My husband and I first met in college. His style was typical for a college student: polo shirts and jeans. It wasn't until we moved in together four years later that I noticed that something was askew: I couldn't close his wardrobe drawers. They were stuffed with an endless number of t-shirts -- he is a t-shirt hoarder.
Men collect t-shirts the way women collect shoes. Whether it was from sporting events (he was a water polo champion in high school), restaurants or places he traveled, you could tell where my man had been by just a casual glance through our laundry bin.
His mother has contributed to his collection. Every birthday or holiday he would receive bags of shirts from his doting mom. But he can't get rid of anything, and thus we have exploding drawers.
We now split our time between my mother's country farm and our city apartment. His collection has metastasized to the point where I've had to carve out places in my mom's home for his shirts.
Every once in a while I'll nag him to do some spring cleaning, but even if he does try to edit down, it doesn't make a dent. Without a doubt, the shirts at the bottom of the piles haven't been touched in years. My favorites are the dual-colored mesh sleeveless jerseys for high school gym class ... that he still wears to this day (he graduated from high school 12 years ago).
There are times when I am driven to insanity by his hoarding tendencies. His "in-between" pile really drives me nuts: It's the sloppy, haphazard pile that he deems not-dirty-enough for the laundry, but not-clean-enough to go back in the drawer. So not only are our cabinets bursting with his shirts, but there are now messy piles littering our apartment as well. And don't even get me started on his five-year-old textbooks that still take up space in our home -- he says he may need them as reference materials one day.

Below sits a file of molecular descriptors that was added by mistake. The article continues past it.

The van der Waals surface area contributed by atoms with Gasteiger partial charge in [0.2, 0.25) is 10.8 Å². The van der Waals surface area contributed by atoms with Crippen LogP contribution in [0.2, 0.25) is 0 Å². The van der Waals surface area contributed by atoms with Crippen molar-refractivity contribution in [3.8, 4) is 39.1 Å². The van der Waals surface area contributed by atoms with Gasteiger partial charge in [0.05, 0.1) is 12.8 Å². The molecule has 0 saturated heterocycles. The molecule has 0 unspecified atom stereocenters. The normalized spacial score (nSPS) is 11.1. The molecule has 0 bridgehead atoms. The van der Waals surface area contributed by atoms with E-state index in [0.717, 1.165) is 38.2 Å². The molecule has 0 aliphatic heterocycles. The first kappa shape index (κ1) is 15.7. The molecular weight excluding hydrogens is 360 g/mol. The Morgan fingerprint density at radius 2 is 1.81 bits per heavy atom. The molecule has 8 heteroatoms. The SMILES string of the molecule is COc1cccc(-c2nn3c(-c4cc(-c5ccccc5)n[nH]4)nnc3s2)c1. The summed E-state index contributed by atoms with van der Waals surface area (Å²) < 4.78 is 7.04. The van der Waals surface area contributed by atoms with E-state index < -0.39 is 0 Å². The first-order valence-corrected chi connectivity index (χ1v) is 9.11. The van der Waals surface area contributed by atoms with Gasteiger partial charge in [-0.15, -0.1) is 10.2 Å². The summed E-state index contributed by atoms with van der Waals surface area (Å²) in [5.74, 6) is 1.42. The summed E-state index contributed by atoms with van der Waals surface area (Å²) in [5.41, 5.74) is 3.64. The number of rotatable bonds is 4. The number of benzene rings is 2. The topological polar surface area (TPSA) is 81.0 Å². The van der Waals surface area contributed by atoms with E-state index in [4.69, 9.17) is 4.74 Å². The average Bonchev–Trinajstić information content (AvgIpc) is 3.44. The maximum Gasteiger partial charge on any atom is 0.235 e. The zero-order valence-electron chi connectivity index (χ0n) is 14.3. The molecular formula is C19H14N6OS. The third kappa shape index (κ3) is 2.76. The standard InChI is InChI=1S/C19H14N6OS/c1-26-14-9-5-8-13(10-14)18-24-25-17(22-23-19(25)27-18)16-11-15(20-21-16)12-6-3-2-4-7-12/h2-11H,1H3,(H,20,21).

It wouldn't be fair to publish this post without his opinion on the matter, and this is what he had to say:
"When it comes to t-shirts, the older they are, the better. Worn in, soft, comfy; they all have sentimental or comedic value. They're also good conversation starters. For instance, the one I'm wearing right now is from a 200-mile relay race, so not only is it dry-fit, which makes it ideal for active days, I'm also proud of the achievement that it represents. In general, unless it's got a hole in it, I'm not throwing it out."
So that's that. As I look at our wardrobe full of t-shirts that he hasn't worn in years, I've decided to wave the white flag in defeat. I'll file this as ammunition for the day when my shoe collection forces his shirt collection into exile, and you can bet that I'll relish using his old tees as cleaning rags.
Please note that this is just one of four places where he keeps his shirts. Photos courtesy of Sonja Fallon
Photos courtesy of Sonja Fallon
These are clothes that he deems not dirty enough for laundry, but not clean enough to go back into the drawer. Photos courtesy of Sonja Fallon
Please note that my husband's not-too-dirty clothes are piled on our son's baby seat. Photos courtesy of Sonja Fallon